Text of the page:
2/20/2017 – BY LAINEY HASHORVA (

Dear John, we need to see other banks. It’s not me, it’s you.

In the wake of CEO John Stumpf’s departure from Wells Fargo due to the exposure of rampant ongoing criminal activity, falsifying over 2 million customer accounts, firing 5,300 low-ranking employees, creating unauthorized credit cards and forging signatures, this was not a good Valentine’s Day for the world’s biggest bank.

Several cities have already broken up with Wells Fargo for its dirty business practices, which also include falsifying foreclosure documents, repossession and sale of veterans’ homes and vehicles, damaging people’s credit, displacing seniors and other unethical and unlawful behavior. Recently, the City of Santa Monica, Calif., pledged to divest its interest and investments from Wells Fargo. Other cities have followed suit, including Davis, Seattle, Portland and Philadelphia to name a few.

Did I mention the Dakota Access Pipeline? Wells Fargo is one of the largest investors in the DAPL; the bank even manages the accounting books on that project. It seems Wells has its dirty little octopus hands involved in all sorts of crimes against the people, the land, the native Americans and the water that brings life to so many communities and ecosystems.

The levels of corruption run deep, like toxic oil through untouched sacred lands. On so many levels the bank’s corruption is like a cancer in our country. The only positive that has come from all this dark – and literally diabolical – business is the fact that more and more people are now awake to the fact that they have to do and stand for something. They must show up and choose sides like never before. It’s too late to remain silent to the destruction of our drinking water, our ecology, our future, our credit, our homes, our communities.

So, what do we want to stand for instead?

Never have we been so divided politically, philosophically, morally. Never has it seemed so insurmountable to achieve fundamental rights of fairness, justice and “action.” It seems that business entities as large as these mega banks should be required to take the hippocratic oath like those in the medical profession. “First do no harm,” etc etc, with some form of ethical standards we can all agree on in business, service and stewardship of the planet.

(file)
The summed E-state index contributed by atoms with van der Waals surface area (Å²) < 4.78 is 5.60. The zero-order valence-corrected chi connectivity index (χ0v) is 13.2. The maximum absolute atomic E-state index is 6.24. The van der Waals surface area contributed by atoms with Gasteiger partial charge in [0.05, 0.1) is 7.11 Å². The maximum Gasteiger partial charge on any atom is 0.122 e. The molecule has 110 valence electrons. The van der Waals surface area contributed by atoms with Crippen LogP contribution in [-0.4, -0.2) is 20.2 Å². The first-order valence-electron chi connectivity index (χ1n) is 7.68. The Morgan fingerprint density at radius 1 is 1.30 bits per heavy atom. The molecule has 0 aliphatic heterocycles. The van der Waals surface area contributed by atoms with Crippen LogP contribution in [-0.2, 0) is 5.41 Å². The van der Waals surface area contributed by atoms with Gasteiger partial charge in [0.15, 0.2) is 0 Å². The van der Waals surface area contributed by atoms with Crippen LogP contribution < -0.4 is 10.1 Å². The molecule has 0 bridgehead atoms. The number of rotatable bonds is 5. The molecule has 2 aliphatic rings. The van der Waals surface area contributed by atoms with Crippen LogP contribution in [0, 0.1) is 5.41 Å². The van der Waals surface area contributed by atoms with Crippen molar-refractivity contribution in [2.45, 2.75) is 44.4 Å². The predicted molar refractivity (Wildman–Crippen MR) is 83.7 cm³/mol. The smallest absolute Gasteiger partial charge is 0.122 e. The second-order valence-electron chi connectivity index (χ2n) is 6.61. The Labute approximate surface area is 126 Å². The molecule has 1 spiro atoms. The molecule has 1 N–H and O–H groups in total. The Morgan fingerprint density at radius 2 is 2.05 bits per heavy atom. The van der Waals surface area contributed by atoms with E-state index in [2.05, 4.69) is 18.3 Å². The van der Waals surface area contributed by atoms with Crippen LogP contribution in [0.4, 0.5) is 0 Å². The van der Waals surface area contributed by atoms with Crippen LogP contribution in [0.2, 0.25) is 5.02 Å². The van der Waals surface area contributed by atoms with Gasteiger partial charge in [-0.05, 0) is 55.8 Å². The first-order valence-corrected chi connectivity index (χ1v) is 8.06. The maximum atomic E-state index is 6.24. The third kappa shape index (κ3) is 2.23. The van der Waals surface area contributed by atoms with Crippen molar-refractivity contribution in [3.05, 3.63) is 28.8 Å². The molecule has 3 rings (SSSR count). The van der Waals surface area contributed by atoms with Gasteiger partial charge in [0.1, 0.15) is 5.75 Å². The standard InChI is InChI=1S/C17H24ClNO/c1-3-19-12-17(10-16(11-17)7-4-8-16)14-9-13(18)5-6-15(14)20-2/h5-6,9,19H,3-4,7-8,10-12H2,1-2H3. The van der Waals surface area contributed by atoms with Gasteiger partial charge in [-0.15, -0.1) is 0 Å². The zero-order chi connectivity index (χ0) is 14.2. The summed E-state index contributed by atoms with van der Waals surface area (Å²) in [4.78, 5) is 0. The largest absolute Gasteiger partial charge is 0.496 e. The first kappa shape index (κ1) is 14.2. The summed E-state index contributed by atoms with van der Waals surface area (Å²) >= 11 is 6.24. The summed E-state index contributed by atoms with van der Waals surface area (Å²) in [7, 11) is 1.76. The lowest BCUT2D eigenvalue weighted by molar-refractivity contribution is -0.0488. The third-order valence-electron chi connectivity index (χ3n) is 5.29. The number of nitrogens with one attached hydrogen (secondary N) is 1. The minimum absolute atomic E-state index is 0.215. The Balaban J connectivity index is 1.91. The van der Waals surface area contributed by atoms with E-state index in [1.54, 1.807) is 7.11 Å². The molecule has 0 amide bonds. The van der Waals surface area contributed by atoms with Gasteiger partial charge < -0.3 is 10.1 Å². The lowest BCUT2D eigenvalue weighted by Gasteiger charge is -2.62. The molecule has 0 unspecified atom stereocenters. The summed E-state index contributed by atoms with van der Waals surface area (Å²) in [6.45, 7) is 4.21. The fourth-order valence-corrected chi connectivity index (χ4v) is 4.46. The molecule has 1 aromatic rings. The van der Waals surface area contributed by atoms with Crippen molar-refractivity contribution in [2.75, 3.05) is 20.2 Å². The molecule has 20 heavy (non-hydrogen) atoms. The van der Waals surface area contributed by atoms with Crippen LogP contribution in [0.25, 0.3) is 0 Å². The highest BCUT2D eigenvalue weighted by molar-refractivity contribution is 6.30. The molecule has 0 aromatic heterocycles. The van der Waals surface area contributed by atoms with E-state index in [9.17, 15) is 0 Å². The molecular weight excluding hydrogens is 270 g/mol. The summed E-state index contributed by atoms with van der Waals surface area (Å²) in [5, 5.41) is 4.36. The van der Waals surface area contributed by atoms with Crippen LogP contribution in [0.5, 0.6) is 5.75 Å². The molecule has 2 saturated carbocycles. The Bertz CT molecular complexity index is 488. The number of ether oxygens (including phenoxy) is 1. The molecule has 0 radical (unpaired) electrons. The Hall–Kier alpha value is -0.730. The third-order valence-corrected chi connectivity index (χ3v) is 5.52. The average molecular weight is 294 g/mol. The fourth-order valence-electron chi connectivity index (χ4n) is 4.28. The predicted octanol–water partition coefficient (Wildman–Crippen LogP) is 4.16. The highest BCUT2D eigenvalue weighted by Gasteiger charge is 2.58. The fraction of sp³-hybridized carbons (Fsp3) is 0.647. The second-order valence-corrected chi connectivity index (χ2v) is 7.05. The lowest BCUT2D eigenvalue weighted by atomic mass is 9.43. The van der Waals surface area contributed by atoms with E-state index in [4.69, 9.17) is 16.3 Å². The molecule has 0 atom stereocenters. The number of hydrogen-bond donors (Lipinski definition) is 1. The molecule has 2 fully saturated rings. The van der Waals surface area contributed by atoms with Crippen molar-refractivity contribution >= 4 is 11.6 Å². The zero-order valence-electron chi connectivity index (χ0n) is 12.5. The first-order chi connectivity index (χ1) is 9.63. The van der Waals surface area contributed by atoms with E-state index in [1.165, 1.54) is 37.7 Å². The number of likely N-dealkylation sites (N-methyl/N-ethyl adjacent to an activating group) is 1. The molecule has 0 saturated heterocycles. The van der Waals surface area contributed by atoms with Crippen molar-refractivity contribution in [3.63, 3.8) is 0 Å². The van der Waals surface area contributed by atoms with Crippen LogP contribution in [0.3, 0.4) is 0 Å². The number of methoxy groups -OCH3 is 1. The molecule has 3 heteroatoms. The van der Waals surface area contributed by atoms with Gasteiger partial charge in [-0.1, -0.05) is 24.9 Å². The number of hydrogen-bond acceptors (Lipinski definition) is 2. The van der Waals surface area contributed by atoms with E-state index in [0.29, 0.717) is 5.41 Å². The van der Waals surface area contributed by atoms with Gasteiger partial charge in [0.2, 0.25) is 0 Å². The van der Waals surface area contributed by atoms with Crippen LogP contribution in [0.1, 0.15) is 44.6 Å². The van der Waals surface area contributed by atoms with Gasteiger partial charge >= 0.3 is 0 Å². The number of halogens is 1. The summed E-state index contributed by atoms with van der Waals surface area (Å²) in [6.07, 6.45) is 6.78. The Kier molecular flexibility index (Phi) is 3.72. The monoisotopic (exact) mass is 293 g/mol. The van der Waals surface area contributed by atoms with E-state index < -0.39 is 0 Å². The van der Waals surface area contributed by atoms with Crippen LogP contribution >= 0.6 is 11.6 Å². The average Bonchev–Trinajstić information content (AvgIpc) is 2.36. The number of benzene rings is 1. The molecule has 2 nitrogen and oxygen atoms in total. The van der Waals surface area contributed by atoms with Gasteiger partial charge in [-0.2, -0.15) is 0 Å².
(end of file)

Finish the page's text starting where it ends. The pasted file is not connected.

These days, instead, it’s a race to the bottom, politically, ethically, morally. How do we as “regular” people, consumers and occupiers of Earth work together to stop the bleeding? Or, should I say, the oil leaking? How do we avoid being beaten by the monster machine on every level?

There is a quote by George Bernard Shaw in Malcolm Gladwell”s book, “David and Goliath: Underdogs, Misfits, and the Art of Battling Giants,” which reads: “The reasonable man adapts himself to the world: the unreasonable one persists in trying to adapt the world to himself. Therefore all progress depends on the unreasonable man.”

The thing that gives me hope these days is that movements are rising up and individuals are taking a stand. This momentum and pushback is a beautiful thing to watch. There is a literal smorgasbord of action choices anyone can take. For starters:

1. Say no to banking with cheaters that pollute, forge signatures, charge excessive fees, foreclose on families and veterans.

2. Move your money from Wells Fargo and the banks like it that are choosing harm over health to our society. When you close your accounts, tell them why you’re doing so: Tell them that you want to put your money in a bank that is aligned with your values.

3. Make a sign and show up. You don’t even need a pink hat to take a stand: All you need is a good message written on a piece of cardboard.

4. Call and email your congressional representative and tell them why you are bothered by the fact that they are not representing your best interests (ie. the policies they support are harming environmental protections, consumer protections, etc.)

5. Show up to those town hall meetings and make your voice heard.

6. Tweet back at bogus messaging and hate speech.

7. Volunteer.

8. Vote (with your dollars, not just at the ballot box.)

9. Walk a senior’s dog, pick up litter in your neighborhood, or any other number of activities that help people in your community.

So many small things you do can contribute to the greater good and provide a counter-balance to all the negative. Quoting Gladwell himself: “Giants are not what we think they are. The same qualities that appear to give them strength are often the sources of great weakness.”

In our persistence against injustices big or small, we make our voices heard. We speak for those who cannot speak or stand or fight back. We make progress, we say NO. When we tire, we rest. Our opposition depends on protest fatigue; on outnumbering us in size and money; on hefty resources and militarized response. But all through history, the persistence of “unreasonable” movements, with the odds stacked against them and the laws in place to prohibit them, forced progress by dragging us all toward an evolution of mind, spirit and collective consciousness.

These are unprecedented times which call for unprecedented resistance: to hate, discrimination, fascists, cheaters. We put our strength where are values are. And we invest our money as consumers the same way, choosing among institutions that compete for our business, our loyalty and our dollars. It is time for us individually and collectively to define who we really are, by defining what we leave for the future, and by showing the heart or lack thereof that we wish to offer the world.

Dear Wells Fargo, Roses are red, Violets are blue, your business model sucks and so do you.

Wells Fargo, foreclosure crisis, bank bailouts, John Stumpf, banking crimes
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